The journey of a Thousand Hands

Source:Global Times Published: 2011-1-26 9:03:00

The Thousand-Hand Bodhisattva.

By Jiang Yuxia

"The sun rises, not from the east, nor the west, but from the heart…With kindness and love in your heart, you can extend a thousand hands to help others…[and] a thousand hands will also be extended to help you."

So goes the lyrics during celebrated choreographer Zhang Jigang's latest dance piece entitled Thousand-Hand Bodhisattva, a grandiose celebration of the Buddhist deity's noble spirit of harmony, benevolence and self-sacrificing love.

A story of sacrifice

Zhang - best-known outside China for his participation in directing the opening and closing ceremonies of the 2008 Beijing Olympics - has assembled 400 dancers from the Taiyuan Dance Troupe of Shanxi Province to perform his latest work, which shares the title of his internationally-acclaimed dance.

The drama, which debuts Thursday at the National Centre for the Performing Arts and runs until February 1, draws from the legend of the Thousand-Hand Bodhisattva.

In the story, the ancient country of Dai is attacked by a plague and the king himself falls ill. With his life at stake, the youngest of his three daughters sets out on an arduous journey for the magical lotus flower which can save his life. The eldest meanwhile, who covets the throne, sends a servant, Tongzi, to rob the princess of the flower and prevent the king from surviving.

After suffering countless hardships, the princess finally finds the flower; but to save her people, she must become the Thousand-Hand Bodhisattva and continue to suffer hardship while helping others.

"The message the production wants to convey is harmony," Zhang, whose latest works include music and dance epic Road to Revive and new epic Peking Opera Red Cliff, said.

"What the audience will see on stage doesn't need any explanation because it is what the Bodhisattva thinks about, and her state of mind. She can talk to hundreds of birds and live with various plants. It is such a harmonious scene.

"The Thousand-Hand Bodhisattva is extraordinary. She is not you, nor me, nor him. But she is also common… she could be you, me and him," he added.

In addition to audiences appreciating its grandeur and splendid staging, Zhang said he also wishes to let them see the "purity of the earth" through his staging.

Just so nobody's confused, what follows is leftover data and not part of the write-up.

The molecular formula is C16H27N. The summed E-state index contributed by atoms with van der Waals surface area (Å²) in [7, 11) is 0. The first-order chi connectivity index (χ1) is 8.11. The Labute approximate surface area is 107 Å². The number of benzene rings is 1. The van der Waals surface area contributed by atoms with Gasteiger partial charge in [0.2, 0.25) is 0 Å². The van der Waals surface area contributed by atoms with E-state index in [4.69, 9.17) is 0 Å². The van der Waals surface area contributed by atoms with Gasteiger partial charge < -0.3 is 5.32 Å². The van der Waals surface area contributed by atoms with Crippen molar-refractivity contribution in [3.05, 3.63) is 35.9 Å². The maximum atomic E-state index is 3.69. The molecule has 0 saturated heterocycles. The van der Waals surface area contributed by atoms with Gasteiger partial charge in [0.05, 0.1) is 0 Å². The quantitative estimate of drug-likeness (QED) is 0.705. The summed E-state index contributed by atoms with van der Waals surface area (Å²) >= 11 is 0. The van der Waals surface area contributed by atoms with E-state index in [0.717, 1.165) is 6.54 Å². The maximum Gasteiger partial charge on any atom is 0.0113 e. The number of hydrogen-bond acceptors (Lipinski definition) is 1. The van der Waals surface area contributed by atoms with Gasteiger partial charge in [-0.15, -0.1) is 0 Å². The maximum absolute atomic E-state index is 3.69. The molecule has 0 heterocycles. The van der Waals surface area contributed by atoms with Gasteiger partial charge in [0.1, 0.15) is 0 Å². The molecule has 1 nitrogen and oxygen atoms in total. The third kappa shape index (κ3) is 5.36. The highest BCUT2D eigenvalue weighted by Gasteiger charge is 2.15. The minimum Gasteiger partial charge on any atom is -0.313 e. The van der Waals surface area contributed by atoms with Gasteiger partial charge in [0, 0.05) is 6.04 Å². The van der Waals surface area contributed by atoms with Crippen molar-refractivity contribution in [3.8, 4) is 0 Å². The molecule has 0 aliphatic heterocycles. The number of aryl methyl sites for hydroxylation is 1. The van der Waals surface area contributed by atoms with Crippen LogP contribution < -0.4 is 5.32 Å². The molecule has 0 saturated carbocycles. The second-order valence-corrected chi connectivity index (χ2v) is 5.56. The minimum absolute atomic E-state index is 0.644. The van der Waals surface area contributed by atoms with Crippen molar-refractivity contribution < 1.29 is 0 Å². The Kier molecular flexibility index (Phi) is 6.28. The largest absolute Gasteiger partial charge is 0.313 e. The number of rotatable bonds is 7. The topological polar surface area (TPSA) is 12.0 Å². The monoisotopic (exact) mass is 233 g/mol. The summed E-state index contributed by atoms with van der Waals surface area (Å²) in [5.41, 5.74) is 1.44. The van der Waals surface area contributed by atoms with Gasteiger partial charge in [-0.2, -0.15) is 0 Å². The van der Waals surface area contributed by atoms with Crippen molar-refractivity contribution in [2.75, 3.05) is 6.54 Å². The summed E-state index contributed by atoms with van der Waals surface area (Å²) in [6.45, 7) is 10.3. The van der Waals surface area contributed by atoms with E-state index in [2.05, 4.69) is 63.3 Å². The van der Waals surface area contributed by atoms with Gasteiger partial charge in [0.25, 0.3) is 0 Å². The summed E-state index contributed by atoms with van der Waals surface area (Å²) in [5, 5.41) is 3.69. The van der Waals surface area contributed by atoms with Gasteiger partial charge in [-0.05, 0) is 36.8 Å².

The Princess and  the servant perfom a duet.

Lord of the Chinese Dance

The 52-year-old Zhang is now one of China's leading choreographers, having created more than 420 works since the mid- 1970s, including I Come From the Yellow River and Spine Dates, many of which have been staged in over 60 countries.

His most famous and successful dance, Thousand-Hand Bodhisattva, features 21 hearing-impaired dancers in stunning gold costume forming remarkable arm movements by standing behind each other in perfect symmetry. Following its performance at the Closing Ceremony for the 2004 Summer Paralympics in Athens and showing on China Central Television's 2005 Spring Festival gala, the piece won critical acclaim both at home and abroad.

Although the piece has enjoyed popularity and high praise, Zhang sought to make further breakthroughs in the new drama, which will feature a similar dance at the end of the 100-minute production. 

"The dance has become so well-known with the audience and it is a tough job to arouse resonance, and differentiate it from the previous one," Zhang said.

Sticking to his principle of "not repeating others' work nor his own," he spent seven years visiting holy Buddhist venues, including the Yungang Grottoes and Jin'ge Monastery in Shanxi to research for his drama. "For choreographers, the most important thing is to see with your unique artistic taste beforehand and use various means to differentiate your [new] works from your others," Zhang added.

Deity's duet

Instead of dividing the drama into acts and scenes like most, the director has set Thousand-Hand Bodhisattva to 12 odes and created 12 dances, giving more freedom to follow the storyline. Each ode and dance can be viewed as a separate episode and together become one integrated story.

One of the highlights of the dances is between the princess and the servant-robber Tongzi. While most duets tend to be about communicating the feelings between two human beings, this one, between a deity and a mortal, requires the dancers to hold a far more reserved exchange.


Director and choreographer Zhang Jigang.

"During the duet, when I am miming smelling the Bodhisattva, I tend not to touch her. Also, when I am moving her when she is meditating cross-legged, I behave very carefully, with reverence. All these show the character's respect for the deity," said Zhang Aoyue, playing Tongzi, who develops a liking for the princess during their journey. 

"To play Bodhisattva, you have to calm yourself and become pure from inside. Although I haven't experienced the great love and benevolence of Bodhisattva, I draw it from everyday life," said Zhang Xiaochuan, who performs the Bodhisattva.

"Everyone has a kind side and can help others when they need help… You don't need to look for the quality on purpose, it is all about life."

Zhang also worked with an international team to boost quality, creating a whole new set of music, sets, lighting and costumes.

While the piece features a huge number of performers, the music tends to be simple and quiet, creating a pure, quiescent atmosphere during the production.

"Music should come from the bottom of the heart and it should not be simply a dramatic explanation of dance. It should have aesthetic values of its own and means of expression," Zhang said.

"The quality needs to be pure and the style needs to be authentic."

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